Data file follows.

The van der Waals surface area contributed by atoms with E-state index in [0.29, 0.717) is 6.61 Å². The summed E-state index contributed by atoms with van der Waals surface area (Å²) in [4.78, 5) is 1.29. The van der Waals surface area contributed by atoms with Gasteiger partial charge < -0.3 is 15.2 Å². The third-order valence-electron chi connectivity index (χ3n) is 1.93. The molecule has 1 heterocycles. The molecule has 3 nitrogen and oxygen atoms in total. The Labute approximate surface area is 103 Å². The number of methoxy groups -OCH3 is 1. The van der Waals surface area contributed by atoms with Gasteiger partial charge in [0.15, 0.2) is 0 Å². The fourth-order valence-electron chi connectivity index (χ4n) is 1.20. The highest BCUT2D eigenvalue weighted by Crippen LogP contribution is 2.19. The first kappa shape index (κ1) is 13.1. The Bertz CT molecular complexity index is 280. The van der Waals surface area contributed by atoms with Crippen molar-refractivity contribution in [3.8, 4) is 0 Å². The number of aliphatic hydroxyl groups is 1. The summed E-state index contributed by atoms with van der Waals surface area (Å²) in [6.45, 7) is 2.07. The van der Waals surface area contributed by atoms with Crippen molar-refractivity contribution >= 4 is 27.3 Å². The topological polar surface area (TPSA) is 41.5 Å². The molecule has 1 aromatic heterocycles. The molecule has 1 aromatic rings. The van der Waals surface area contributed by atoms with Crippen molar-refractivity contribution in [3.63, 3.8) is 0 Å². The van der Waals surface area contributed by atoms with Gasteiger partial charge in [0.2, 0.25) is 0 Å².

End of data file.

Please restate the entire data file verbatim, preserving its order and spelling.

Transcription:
The van der Waals surface area contributed by atoms with E-state index in [0.29, 0.717) is 6.61 Å². The summed E-state index contributed by atoms with van der Waals surface area (Å²) in [4.78, 5) is 1.29. The van der Waals surface area contributed by atoms with Gasteiger partial charge < -0.3 is 15.2 Å². The third-order valence-electron chi connectivity index (χ3n) is 1.93. The molecule has 1 heterocycles. The molecule has 3 nitrogen and oxygen atoms in total. The Labute approximate surface area is 103 Å². The number of methoxy groups -OCH3 is 1. The van der Waals surface area contributed by atoms with Gasteiger partial charge in [0.15, 0.2) is 0 Å². The fourth-order valence-electron chi connectivity index (χ4n) is 1.20. The highest BCUT2D eigenvalue weighted by Crippen LogP contribution is 2.19. The first kappa shape index (κ1) is 13.1. The Bertz CT molecular complexity index is 280. The van der Waals surface area contributed by atoms with Crippen molar-refractivity contribution in [3.8, 4) is 0 Å². The number of aliphatic hydroxyl groups is 1. The summed E-state index contributed by atoms with van der Waals surface area (Å²) in [6.45, 7) is 2.07. The van der Waals surface area contributed by atoms with Crippen molar-refractivity contribution >= 4 is 27.3 Å². The topological polar surface area (TPSA) is 41.5 Å². The molecule has 1 aromatic heterocycles. The molecule has 1 aromatic rings. The van der Waals surface area contributed by atoms with Crippen molar-refractivity contribution in [3.63, 3.8) is 0 Å². The van der Waals surface area contributed by atoms with Gasteiger partial charge in [0.2, 0.25) is 0 Å².